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Learning to Crawl

Karen E. Adolph, Beatrix Vereijken and Mark A. Denny
Child Development
Vol. 69, No. 5 (Oct., 1998), pp. 1299-1312
Published by: Wiley on behalf of the Society for Research in Child Development
DOI: 10.2307/1132267
Stable URL: http://www.jstor.org/stable/1132267
Page Count: 14
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Abstract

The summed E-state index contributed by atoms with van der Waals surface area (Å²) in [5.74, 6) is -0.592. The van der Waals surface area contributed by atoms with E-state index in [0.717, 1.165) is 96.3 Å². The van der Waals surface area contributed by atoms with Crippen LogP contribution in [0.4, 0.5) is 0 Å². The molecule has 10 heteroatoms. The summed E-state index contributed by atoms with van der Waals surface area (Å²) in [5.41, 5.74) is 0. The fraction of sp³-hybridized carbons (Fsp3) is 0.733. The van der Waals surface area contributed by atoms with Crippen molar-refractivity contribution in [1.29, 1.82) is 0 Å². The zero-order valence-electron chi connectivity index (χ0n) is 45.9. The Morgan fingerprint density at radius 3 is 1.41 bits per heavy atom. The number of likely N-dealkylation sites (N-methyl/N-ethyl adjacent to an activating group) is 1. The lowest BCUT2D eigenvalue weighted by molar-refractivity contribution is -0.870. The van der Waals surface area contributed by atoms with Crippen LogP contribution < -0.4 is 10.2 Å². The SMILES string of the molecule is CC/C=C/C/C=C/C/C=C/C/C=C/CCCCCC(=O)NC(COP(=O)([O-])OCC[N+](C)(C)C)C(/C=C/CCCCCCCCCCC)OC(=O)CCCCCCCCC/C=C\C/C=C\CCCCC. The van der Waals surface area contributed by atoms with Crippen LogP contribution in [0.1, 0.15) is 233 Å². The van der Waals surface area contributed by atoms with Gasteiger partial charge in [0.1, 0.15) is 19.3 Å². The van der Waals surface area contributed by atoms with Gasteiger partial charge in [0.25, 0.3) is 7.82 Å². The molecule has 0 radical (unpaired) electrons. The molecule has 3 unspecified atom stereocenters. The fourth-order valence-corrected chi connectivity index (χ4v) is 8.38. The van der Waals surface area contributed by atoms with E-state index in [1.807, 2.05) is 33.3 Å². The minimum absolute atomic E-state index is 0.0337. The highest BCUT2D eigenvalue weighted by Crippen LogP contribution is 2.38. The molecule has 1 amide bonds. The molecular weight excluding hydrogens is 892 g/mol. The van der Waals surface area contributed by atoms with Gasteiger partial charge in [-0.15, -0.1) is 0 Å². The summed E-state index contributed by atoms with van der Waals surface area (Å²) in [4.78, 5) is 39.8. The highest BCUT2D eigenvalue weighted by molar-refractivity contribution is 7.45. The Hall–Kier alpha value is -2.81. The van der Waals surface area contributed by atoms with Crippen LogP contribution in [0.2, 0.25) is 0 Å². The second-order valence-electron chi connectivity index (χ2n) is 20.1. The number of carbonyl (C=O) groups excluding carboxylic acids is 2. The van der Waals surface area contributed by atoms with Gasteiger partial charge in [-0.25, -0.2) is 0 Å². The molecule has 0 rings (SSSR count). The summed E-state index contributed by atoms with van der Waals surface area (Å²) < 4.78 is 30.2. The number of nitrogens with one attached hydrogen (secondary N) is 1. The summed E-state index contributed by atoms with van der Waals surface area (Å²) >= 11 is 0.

The effects of infants' age, body dimensions, and experience on the development of crawling was examined by observing 28 infants longitudinally, from children's first attempts at crawling until they began walking. Although most infants displayed multiple crawling postures en route to walking, development did not adhere to a strict progression of obligatory, discrete stages. In particular, 15 infants crawled on their bellies prior to crawling on hands and knees, but the other 13 infants skipped the belly-crawling period and proceeded directly to crawling on hands and knees. Duration of experience with earlier forms of crawling predicted the speed and efficiency of later, quite different forms of crawling. Most important, infants who had formerly belly crawled were more proficient crawling on hands and knees than infants who had skipped the belly-crawling period. Transfer could not be explained by differences in infants' age or body dimensions alone. Rather, experience using earlier crawling patterns may have exerted beneficial effects on hands-and-knees crawling by shoring up underlying constituents common to all forms of crawling postures.

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